HO scale model trains are 1/87 the size of real trains and 1/2 the size of O scale model trains (HO stands for "half O"). As with O scale trains, the letter "O" in HO is a misnomer since the designation was initially conceived as a zero to identify trains that were smaller in scale than 1. But the use of the letter O rather than the numeral 0 crept into everyday speech among model-train buffs and remains the standard way to refer to HO scale today.
Though first invented in the 1930s, HO scale model trains didn’t become popular in the U.S. and Europe until the 1950s when the scale was heavily promoted by Märklin, Lionel, Athearn, and others. HO never quite gained acceptance in England, though, where larger 00 scale trains still predominate.
HO has two important benefits over trains of larger sizes. First, an HO scale layout of reasonably ambitious detail and complexity can fit on a table rather than requiring an entire room, as is the case with larger scales. Second, HO trains are less expensive to manufacture than OO, O, and other large-scale trains, which makes them more affordable to collectors and enthusiasts alike.
Most HO scale trains run on two-rail tracks using direct current (DC). Adjusting the voltage delivered to the tracks can increase or decrease the speed of the trains; reversing the polarity causes the trains to roll in reverse. Some manufacturers, notably Märklin, produce HO scale trains that operate on alternating current (AC), which is delivered to the train via a conductive third rail.
The gauge used by the majority of HO scale model trains is a standard HO gauge track that’s roughly proportional to the size of the trains running on top of it. But as with the OO scale trains in England that run on HO gauge tracks, HO scale trains are also made to run on a variety of different gauge tracks, which themselves are scaled-down versions of historical railroad track sizes.
Of these variants, the most common is called HOn3. This code denotes an HO scale train running on a track similar to the 3-foot, narrow gauge tracks used by Rocky Mountain railroad operators in the late 19th century.
One of the most enjoyable aspects of HO for collectors is the opportunity to join a local module club. Members of such clubs build modules of predetermined size; each module has a finite length of track. When members get together at model train exhibitions or in private homes, the modules are linked up and trains are run on the resulting massive layout, which often feels like more than just the sum of its parts.
Best of the Web (“Hall of Fame”)
Airfix Model Railways
Postwar Lionel Trains Library
Tech Model Railroad Club of MIT
Clubs & Associations
- Train Collectors Association
- National Model Railroad Association
- Lionel Collectors Club of America
- Toy Train Operating Society
- National Association of S Gaugers, Inc.
- Train Collectors Society
- Lionel Operating Train Society
Other Great Reference Sites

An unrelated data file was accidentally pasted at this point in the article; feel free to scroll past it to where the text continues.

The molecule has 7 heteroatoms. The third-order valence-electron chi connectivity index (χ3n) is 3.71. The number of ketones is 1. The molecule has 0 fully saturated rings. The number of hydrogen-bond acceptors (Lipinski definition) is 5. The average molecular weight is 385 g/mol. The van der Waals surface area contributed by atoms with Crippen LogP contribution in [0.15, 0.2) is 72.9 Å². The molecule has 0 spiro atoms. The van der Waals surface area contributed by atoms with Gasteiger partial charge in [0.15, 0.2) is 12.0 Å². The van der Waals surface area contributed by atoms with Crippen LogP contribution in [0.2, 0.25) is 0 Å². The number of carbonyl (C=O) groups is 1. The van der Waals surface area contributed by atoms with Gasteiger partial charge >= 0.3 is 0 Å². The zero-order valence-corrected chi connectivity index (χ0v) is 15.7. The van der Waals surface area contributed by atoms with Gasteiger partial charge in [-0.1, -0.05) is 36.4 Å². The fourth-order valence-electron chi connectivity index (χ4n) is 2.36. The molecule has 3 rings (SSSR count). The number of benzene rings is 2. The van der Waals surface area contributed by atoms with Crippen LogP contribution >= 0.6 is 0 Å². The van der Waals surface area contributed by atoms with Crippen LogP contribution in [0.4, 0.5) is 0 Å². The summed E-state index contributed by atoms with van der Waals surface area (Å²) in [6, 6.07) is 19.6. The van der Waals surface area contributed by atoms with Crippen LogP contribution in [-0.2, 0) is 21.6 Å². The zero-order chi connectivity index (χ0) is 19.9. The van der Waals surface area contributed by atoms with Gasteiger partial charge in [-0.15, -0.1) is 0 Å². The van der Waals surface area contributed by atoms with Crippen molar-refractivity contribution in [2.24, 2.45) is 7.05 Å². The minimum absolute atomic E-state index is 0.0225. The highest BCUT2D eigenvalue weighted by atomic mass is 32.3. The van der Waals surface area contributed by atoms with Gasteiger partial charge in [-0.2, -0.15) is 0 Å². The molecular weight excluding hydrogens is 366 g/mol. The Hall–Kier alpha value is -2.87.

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Recent News: HO Scale Model Trains
Source: Google News
Mad City Model Railroad Show & Sale set February 20-21hngnews.com, February 8th
The 49th annual Mad City Model Railroad Show and Sale -- one of the nation's most wide-ranging model train shows drawing close to 10,000 attendees -- will take place Saturday and Sunday, Feb 20 and 21 at the Alliant Energy Center, Exhibition Hall, in...Read more
Adults are like kids in a candy store at City of Firsts Train ShowKokomo Tribune, February 6th
The vendors boasted just about anything a train enthusiast would be interested in. The toys included a number of different brands, including Marx, H.O., Z-Gauge and T-Gauge, just to name a few. There were books on the history of trains and books on how...Read more
Live Wire: No free shredding events on the horizonFayetteville Observer, February 5th
A: We don't know of an appraiser, but you can do some research on the value of these trains yourself. Do this by searching online auction sites such as eBay for items like those in your father's collection. There are tens of thousands of HO scale model...Read more
Vegas Stripped: Graffiti canvas changes for 'saved' artist — VIDEOLas Vegas Review-Journal, February 4th
Tom "Cruise" paints a model train at his home in North Las Vegas Wednesday, Feb. 3, 2016. Once homeless in the pacific northwest, he painted real trains and walls, but also painted model trains to make money. Today graffiti on ho-scale trains is...Read more
Model train show returns to Port Hope this weekendPeterborough Examiner, February 3rd
From left, Ganaraska Railway Modellers Carl Kinzinger, Dave Ellis, Peter Shee, Kent Bartley and Dean Smith welcome you to their 23rd annual Model Train Show this weekend at the Town Park Recreation Centre in Port Hope. CECILIA ... Club member mainly...Read more
The Burlington County Model Railroad Club HO-scale model railroad layoutBurlington County Times, February 2nd
The Burlington County Model Railroad Club opens its HO- scale model railroad layout in the basement of the Footlighters Playhouse, 808 Pomona Road, Cinnaminson, to the public from noon to 5 p.m. Feb. 20 and 21. Free, donations appreciated. For more ...Read more
Young and old get on board for Valley River model train showThe Register-Guard, January 30th
“We're here because we enjoy it, we have fun and we can share the fun with everybody else,” said Gary Schwieger, a board director for the Eugene-based Willamette Cascade Model Railroad Club, which operated a mammoth HO-scale display measuring at ...Read more
Line between kids, adults blurs at N.E. model train showCecil Whig, January 11th
Not all of the model train engineers present on Saturday are seasoned hobbyists. North East-area resident Garrett Dorsett, 16, has been adding to his sprawling HO layout for the past 12 years, with the help of his mother, Dawn Dorsett, and his sister...Read more